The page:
Companies in the EU invest more often due to climate than in the US

Companies in the EU invest more often due to climate than in the US

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More Europeans are investing than American companies in measures to combat climate change. They are investing money in it, while the effects of climate change are not yet clear to them.

This was stated by the European Investment Bank (EIB). At the same time, the uncertainties surrounding the rules and taxes are a major obstacle for companies to invest.

Of all European companies, 45 percent invested in one way or another to control the effects of climate change, for example by reducing or offset CO2 emissions. In the United States, it accounts for less than a third of all companies. Northern and Western European companies are at the forefront. For example, 58 percent of Dutch companies have already invested due to the weather. Only in Finland that percentage is even higher. It is only 19 per cent in Ireland and 18 per cent in Greece.

At the same time, the Netherlands receives lower scores than the European average when it comes to energy audits: according to the EIB, fifty percent of Dutch companies have conducted such audits, compared to the average 55 percent in Europe.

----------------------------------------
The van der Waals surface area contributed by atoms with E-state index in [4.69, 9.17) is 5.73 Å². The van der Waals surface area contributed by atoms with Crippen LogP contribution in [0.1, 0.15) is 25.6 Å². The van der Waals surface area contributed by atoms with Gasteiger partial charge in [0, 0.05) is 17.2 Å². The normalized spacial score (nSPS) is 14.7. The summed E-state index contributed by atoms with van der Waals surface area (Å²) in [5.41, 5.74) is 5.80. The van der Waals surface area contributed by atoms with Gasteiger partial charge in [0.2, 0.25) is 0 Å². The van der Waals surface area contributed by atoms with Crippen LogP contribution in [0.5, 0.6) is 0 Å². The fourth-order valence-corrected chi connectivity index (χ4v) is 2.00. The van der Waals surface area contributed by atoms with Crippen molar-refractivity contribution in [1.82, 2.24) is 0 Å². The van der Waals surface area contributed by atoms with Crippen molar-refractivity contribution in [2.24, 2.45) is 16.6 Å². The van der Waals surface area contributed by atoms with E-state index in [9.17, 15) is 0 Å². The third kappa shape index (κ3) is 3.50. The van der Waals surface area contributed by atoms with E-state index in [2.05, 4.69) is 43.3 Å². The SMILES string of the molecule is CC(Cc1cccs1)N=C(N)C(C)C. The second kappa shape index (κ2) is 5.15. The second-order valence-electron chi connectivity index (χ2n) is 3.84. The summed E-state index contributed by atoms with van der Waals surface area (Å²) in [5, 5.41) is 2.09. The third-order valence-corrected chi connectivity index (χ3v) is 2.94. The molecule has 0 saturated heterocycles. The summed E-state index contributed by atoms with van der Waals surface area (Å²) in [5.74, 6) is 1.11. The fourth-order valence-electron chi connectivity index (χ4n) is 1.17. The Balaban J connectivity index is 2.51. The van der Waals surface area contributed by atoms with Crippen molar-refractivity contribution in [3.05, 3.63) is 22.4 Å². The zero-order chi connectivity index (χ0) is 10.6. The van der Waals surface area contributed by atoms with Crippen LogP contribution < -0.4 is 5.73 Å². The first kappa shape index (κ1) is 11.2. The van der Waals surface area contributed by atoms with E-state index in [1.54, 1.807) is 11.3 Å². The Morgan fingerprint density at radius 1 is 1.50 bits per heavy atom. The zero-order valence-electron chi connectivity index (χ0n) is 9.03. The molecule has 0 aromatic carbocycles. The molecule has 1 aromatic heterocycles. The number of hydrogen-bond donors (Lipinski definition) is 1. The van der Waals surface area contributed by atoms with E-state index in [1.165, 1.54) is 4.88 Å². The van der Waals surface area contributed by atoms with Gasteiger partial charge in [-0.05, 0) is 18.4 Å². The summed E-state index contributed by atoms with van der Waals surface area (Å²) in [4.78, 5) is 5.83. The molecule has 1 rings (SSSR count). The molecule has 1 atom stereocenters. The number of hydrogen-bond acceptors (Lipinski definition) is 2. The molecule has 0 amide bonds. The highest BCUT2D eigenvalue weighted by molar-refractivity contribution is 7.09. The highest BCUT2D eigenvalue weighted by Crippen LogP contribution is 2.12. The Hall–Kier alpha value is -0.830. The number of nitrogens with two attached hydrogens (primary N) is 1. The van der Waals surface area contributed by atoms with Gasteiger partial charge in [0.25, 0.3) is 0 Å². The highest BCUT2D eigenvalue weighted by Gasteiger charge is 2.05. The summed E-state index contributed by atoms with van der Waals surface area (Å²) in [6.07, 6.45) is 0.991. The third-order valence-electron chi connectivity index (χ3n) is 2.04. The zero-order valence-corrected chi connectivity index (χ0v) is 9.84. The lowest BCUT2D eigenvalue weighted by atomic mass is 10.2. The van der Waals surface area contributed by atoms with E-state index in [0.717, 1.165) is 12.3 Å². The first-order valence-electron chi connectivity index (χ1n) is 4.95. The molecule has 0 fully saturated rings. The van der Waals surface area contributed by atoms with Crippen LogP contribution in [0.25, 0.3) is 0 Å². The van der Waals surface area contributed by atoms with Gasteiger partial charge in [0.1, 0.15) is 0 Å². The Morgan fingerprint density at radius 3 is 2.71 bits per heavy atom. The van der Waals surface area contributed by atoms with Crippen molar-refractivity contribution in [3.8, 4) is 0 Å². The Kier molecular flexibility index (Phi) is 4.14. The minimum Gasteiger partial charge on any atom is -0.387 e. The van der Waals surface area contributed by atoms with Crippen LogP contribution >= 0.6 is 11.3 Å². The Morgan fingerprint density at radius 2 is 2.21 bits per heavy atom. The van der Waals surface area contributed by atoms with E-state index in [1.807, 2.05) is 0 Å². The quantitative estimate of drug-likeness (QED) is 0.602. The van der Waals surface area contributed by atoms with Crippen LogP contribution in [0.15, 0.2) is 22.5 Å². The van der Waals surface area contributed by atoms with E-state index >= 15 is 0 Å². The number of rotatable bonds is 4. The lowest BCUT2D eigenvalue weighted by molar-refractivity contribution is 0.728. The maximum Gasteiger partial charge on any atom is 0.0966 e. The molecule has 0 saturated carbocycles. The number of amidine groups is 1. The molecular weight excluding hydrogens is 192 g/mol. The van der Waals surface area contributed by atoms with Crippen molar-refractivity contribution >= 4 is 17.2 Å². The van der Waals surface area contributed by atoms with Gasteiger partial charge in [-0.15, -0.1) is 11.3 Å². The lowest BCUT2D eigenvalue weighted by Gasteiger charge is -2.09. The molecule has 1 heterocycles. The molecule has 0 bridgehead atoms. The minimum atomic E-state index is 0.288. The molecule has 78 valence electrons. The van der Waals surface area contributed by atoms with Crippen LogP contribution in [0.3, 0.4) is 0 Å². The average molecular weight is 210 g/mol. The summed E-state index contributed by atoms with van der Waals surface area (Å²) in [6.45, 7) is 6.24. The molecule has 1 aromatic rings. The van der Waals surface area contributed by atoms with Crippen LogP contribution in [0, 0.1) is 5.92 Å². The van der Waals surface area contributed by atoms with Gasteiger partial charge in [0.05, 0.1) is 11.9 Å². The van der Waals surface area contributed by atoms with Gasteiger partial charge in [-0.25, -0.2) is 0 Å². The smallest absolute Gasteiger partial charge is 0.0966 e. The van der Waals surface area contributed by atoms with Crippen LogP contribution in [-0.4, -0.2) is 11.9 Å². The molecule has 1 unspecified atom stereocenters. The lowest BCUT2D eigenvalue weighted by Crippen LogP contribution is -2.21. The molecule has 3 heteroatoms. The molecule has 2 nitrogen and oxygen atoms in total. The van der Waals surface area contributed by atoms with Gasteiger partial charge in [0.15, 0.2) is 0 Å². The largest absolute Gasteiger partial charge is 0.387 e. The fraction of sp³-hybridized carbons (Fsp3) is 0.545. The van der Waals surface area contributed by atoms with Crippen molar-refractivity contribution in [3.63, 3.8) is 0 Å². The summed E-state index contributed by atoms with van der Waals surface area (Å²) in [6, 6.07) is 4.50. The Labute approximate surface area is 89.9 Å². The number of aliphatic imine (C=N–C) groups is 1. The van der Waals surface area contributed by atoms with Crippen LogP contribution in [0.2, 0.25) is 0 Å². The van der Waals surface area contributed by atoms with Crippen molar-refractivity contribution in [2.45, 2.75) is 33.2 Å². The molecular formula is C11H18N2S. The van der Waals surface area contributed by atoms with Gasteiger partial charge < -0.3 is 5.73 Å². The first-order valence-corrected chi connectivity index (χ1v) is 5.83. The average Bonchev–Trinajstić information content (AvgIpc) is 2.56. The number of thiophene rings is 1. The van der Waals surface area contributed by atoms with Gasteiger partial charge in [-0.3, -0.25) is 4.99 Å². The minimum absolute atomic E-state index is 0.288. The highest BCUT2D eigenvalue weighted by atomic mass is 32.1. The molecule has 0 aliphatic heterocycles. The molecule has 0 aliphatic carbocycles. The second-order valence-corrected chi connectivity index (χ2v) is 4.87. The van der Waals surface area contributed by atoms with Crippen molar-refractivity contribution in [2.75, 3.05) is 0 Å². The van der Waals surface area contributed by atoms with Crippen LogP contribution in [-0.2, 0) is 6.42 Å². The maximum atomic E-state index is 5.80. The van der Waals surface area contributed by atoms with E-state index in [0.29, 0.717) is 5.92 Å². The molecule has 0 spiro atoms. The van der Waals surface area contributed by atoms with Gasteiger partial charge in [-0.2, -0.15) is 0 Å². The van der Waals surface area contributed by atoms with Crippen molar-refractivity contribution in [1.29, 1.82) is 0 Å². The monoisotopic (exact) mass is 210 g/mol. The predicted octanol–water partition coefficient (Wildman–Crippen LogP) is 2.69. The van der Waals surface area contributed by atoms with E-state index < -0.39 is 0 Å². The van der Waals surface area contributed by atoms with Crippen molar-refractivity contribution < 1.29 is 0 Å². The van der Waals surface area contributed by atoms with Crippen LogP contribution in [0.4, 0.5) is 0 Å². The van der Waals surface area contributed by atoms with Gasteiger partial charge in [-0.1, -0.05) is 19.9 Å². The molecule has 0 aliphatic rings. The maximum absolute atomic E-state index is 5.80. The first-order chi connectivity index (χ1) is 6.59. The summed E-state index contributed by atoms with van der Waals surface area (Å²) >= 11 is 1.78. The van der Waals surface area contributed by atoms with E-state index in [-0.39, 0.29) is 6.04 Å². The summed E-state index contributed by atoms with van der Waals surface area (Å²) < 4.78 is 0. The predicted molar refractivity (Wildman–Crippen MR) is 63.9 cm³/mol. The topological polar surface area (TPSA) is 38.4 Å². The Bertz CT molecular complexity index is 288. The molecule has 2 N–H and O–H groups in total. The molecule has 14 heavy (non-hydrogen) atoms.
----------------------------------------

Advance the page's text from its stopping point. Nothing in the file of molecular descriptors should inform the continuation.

Two types of risks

The EIB states that companies face two types of risks due to climate change: direct risks and change risks. Those direct risks are the perceived effects of climate change by companies such as the increased risk of floods and wildfires. Change risks are associated with countries that want to combat climate change. This includes pricing of CO2 emissions, but also re-training of employees.

Nearly half of European companies have already invested in the most efficient use of energy, which is significantly higher than the previous measurement of 37 percent in 2019. American companies are a little ahead of the curve here. Half are already focusing on energy consumption. EIB hopes to make even greater progress in this area. Many companies can use energy more efficiently.

EIB: European Companies and Climate Change 2020/2021

Bron: ANP / EIB

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